How to help the winter blues

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By Sophie Tupper, Third Year Psychology

As we approach what is meant to be the coldest winter of the decade, third year Psychology student Sophie Tupper offers some practical ways to survive those winter blues.

It is that time of the year again; summer is over, the jumpers are coming out, we have replaced ice cream with soup and the days are getting shorter. It’s not uncommon to feel sad, irritated or less energetic during this time. Darkness and cold weather can leave anyone feeling unmotivated and lethargic. Here are some tips any of us can use to feel a little bit happier during these winter months.

Keep active

On cold and dark days, it can be difficult to force yourself to get out of your warm, cosy bed. However, getting up early in the morning will help you make the most out of the limited daylight there is. Staying up to date with work, university and social obligations also gives you momentum and keeps you busy which can make you feel better. Exercise has also been proven to reduce symptoms of depression and sadness so hit the gym or set aside some time to do some home exercises or yoga.

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Get into the right mindset

In colder countries like Denmark, which experience some of the longest and bleakest winters on the planet, it is a custom to embrace the concept of ‘hygge’. This means that individuals should take winter as an opportunity to slow down, spend time at home with family and friends, and relax. You could also improve your mood by planning things to do later in the year, such as a holiday or trip in the summer. It is believed that the anticipation of travelling is more exciting than the trip itself.

Take vitamin D supplements

Vitamin D plays an important role in regulating mood, maintaining optimum blood sugar levels and boosting our immune system. The main natural source of vitamin D is the sun, which is why we tend to feel happier and calmer on a beach holiday somewhere hot and tropical. Due to this, a large proportion of the UK population are vitamin D deficient during winter months and would therefore benefit from taking a supplement to prevent any changes in mood or immune system functioning.

Wrap up in warm blankets, get some fluffy socks and oversized jumpers and take full advantage of all hot drinks offered to you.

Spend time with friends

It’s so easy to hide away - literally under the bed covers - in your room watching Netflix and avoiding all responsibilities when it’s cold and miserable outside. This probably sounds lovely but trust me it will all catch up with you and you will just end up feeling worse after a while. Socialising with friends is so good for your mental health and can help ward off the winter blues. Make an effort to see your friends, even if you’re just drinking hot chocolate and laughing over the latest episode of Naked Attraction.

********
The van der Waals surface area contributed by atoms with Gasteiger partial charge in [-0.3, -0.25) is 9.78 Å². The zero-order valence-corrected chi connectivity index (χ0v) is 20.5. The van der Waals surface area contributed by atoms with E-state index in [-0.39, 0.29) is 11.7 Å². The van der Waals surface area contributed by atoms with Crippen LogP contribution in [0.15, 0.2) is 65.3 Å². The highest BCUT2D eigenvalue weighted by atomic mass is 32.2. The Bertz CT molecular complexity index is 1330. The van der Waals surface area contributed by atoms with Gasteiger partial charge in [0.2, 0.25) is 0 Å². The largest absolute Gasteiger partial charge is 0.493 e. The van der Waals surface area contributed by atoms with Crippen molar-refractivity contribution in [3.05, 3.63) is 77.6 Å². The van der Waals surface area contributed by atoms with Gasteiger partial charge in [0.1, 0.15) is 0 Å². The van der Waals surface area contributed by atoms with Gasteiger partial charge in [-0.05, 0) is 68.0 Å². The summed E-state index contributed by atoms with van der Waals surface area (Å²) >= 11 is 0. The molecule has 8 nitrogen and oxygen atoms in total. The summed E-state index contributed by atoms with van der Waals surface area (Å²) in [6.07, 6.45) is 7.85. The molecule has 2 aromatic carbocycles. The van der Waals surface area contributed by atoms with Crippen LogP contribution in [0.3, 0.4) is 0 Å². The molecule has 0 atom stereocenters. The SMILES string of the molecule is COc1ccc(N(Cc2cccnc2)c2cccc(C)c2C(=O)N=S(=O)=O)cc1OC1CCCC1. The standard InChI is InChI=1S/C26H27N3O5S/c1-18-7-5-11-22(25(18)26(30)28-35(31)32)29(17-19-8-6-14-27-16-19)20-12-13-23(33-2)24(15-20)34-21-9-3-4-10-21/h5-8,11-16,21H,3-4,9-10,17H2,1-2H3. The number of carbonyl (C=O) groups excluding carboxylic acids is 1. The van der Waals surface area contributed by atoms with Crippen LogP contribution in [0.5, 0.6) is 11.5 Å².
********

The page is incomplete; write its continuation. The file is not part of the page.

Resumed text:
Eat healthily

Healthy eating pretty much just helps with everything. I am sure it is not news to you that eating well and looking after your body makes you feel better. This is a really important one, so despite it being pretty obvious, I am putting it on here. Make sure that you are eating vegetables and fruit as well as your mince pies and chocolate – it will boost your mood and give you more energy, promise.

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Photo by Epigram / Jasmine Burke

Keep warm

I hate being cold and it is a known fact that being cold can make you feel way more depressed, so stay warm to try and reduce the winter blues. Wrap up in warm blankets, get some fluffy socks and oversized jumpers and take full advantage of all hot drinks offered to you. Nobody is happy when they are cold.

Talk to someone

If the winter blues, or even Seasonal Affective Disorder (SAD) is something that you struggle with every year, do not be afraid to go to your local GP and talk about it with them. SAD is a type of depression that occurs in the winter due to fluctuations in hormones that are sensitive to sunlight. Speaking to your doctor about your symptoms can help you find the right treatment plan and manage the disorder through this difficult time until summer again. You could also open up and talk about how you are doing with a close friend or family member. Chances are, they have probably felt the same way or similar in the past and may have some tips or stories to share with you.

Featured Image: Unsplash / freestocks.org


How do you deal with the winter blues? Do you have any further tips? Comment below or get in touch!

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